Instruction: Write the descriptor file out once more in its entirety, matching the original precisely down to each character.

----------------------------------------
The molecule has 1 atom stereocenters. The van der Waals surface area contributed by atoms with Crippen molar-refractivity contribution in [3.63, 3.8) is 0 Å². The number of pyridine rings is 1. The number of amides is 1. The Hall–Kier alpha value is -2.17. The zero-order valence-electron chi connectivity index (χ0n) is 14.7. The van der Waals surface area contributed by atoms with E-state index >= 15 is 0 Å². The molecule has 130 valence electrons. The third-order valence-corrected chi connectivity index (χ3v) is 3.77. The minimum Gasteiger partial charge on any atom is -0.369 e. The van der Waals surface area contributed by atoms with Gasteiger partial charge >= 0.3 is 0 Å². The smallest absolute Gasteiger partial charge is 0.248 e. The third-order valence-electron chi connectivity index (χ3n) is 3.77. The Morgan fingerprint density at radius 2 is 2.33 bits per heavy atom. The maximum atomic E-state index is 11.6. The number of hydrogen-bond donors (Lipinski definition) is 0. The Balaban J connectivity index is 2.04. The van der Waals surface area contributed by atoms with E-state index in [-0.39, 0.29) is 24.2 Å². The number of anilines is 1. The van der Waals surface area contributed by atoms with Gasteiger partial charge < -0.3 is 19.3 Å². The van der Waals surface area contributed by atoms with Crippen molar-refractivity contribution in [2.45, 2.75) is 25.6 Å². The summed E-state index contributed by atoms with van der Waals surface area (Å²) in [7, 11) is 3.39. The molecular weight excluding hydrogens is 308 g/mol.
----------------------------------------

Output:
The molecule has 1 atom stereocenters. The van der Waals surface area contributed by atoms with Crippen molar-refractivity contribution in [3.63, 3.8) is 0 Å². The number of pyridine rings is 1. The number of amides is 1. The Hall–Kier alpha value is -2.17. The zero-order valence-electron chi connectivity index (χ0n) is 14.7. The van der Waals surface area contributed by atoms with E-state index >= 15 is 0 Å². The molecule has 130 valence electrons. The third-order valence-corrected chi connectivity index (χ3v) is 3.77. The minimum Gasteiger partial charge on any atom is -0.369 e. The van der Waals surface area contributed by atoms with Gasteiger partial charge >= 0.3 is 0 Å². The smallest absolute Gasteiger partial charge is 0.248 e. The third-order valence-electron chi connectivity index (χ3n) is 3.77. The Morgan fingerprint density at radius 2 is 2.33 bits per heavy atom. The maximum atomic E-state index is 11.6. The number of hydrogen-bond donors (Lipinski definition) is 0. The Balaban J connectivity index is 2.04. The van der Waals surface area contributed by atoms with E-state index in [-0.39, 0.29) is 24.2 Å². The number of anilines is 1. The van der Waals surface area contributed by atoms with Gasteiger partial charge < -0.3 is 19.3 Å². The van der Waals surface area contributed by atoms with Crippen molar-refractivity contribution in [2.45, 2.75) is 25.6 Å². The summed E-state index contributed by atoms with van der Waals surface area (Å²) in [7, 11) is 3.39. The molecular weight excluding hydrogens is 308 g/mol.